Climbing stairs is another skill which your child will need to master, and one which will develop over a period of time. Encourage your child to climb up stairs on all fours, and to climb down backwards in a similar manner to how he or she climbs down from the couch, and always supervise him/her near stairs. Your child may have been walking for several months before he or she masters walking up and down stairs, many two-year olds still tackle stairs on all fours.
The next progression from climbing stairs is climbing a ladder, and the slide at the local playground is a great place to practice. As with all climbing, close adult supervision is vital to ensure your child's safety.
First comes walking, then comes running, and the two usually follow in very quick succession! The more confident your child becomes on his or her feet, the faster he or she will want to move. Initial attempts at running will be more like rapid walking, with straight legs and arms out for balance. Be prepared for plenty of tumbles - bumps and bruises are par for the course during the toddler years, especially in the earlier stages of learning to walk or run when it might seem that your child's legs are moving too fast for his or her body to keep up. With time and practice, your child will develop a more mature running gait, bending his or her knees and moving with a greater degree of stability. Once they start running, you'll be amazed how fast they can move, so be especially vigilant when you are out and about to stay safe around roads and carparks.
BALL SKILLS (from 18 months)
Playing with a ball is a great way to encourage gross motor skill development, and the more practice your child has, the quicker he will master some simple ball skills.
The first step, around 18 months or so, is usually kicking a ball, and initially, this may be an involuntary action - his/her foot will come into contact with a ball which is in his/her path and the ball will move. From here, your child will begin to understand the cause and effect process, and attempt to make the ball move by deliberate contact with his her foot. This primitive "kicking" might not be as artful or accurate as David Beckham's goal kicking, but it's a start!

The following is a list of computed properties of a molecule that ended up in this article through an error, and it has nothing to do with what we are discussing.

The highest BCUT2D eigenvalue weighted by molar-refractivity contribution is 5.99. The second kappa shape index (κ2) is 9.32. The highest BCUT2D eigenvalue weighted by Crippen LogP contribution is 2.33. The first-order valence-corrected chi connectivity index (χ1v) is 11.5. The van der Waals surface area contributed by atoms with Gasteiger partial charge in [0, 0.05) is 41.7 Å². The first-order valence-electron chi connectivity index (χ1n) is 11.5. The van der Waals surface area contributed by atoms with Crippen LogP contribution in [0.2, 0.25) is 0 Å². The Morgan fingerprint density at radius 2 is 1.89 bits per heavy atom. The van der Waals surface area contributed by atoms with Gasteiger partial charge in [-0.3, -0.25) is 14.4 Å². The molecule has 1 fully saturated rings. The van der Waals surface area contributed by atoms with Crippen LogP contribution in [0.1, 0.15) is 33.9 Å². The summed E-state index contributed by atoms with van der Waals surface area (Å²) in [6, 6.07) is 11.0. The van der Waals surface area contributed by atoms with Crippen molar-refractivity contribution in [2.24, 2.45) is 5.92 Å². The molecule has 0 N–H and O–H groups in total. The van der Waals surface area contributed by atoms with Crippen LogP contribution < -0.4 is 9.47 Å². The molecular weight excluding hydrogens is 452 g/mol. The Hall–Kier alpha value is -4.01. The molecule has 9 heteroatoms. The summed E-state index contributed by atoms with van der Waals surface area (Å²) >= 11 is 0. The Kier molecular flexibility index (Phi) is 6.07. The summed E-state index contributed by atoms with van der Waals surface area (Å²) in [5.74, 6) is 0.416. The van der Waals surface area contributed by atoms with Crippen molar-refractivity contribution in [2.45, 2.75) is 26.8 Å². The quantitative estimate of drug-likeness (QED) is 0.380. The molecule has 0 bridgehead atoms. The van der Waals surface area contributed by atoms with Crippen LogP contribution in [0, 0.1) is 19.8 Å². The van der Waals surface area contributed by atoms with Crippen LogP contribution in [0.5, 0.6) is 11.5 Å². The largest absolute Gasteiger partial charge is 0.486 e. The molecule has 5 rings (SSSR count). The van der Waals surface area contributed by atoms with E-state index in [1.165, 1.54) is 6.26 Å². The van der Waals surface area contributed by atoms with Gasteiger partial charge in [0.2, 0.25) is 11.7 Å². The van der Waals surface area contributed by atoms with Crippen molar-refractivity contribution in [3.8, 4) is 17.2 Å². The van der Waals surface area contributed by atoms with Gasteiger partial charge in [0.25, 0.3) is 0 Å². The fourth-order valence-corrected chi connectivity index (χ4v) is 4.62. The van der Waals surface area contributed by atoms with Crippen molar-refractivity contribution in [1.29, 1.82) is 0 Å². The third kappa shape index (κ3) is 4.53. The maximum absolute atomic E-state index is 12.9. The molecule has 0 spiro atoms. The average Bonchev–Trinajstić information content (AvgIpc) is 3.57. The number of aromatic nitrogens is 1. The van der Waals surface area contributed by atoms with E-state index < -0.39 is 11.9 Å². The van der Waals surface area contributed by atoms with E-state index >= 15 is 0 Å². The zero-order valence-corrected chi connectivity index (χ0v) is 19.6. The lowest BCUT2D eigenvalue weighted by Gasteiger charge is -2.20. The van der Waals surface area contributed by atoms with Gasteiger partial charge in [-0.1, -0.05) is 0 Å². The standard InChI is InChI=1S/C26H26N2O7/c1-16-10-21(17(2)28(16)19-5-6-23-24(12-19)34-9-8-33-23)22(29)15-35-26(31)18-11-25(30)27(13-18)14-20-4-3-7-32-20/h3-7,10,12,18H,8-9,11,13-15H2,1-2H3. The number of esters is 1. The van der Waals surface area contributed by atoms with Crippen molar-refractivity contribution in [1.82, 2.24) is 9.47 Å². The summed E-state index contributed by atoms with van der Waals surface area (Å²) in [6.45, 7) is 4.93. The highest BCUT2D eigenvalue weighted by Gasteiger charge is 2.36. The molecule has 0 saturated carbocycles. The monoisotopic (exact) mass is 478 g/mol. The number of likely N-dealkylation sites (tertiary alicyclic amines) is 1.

After your child has learnt to kick a ball, he or she might show some interest in learning to throw a ball. This usually happens some time between 18 months and 2 years of age. Initially your child will simply let go of the ball and delight in it rolling along the floor, but with encouragement, he or she will learn how to project the ball away from their body and towards a target or person. Foster and Hartigan suggest using a hula hoop to encourage your child to throw the ball. Hold the hoop up and let them try throwing the ball through the hoop. To start with, your child will probably position him/herself very close to the hoop, but with time and practice he or she will develop the confidence to move further back and attempt more challenging throws.
Catching is the third step in basic ball handling skills, and it is usually the last of these skills to be mastered, sometime after 2 years of age. Teaching your child to catch is an activity which should be approached cautiously - if he or she isn't ready and gets hit with the ball, it will knock his or her confidence and you may have difficulty convincing them to try again. Foster and Hartigan suggest the following tips for teaching your child to catch successfully: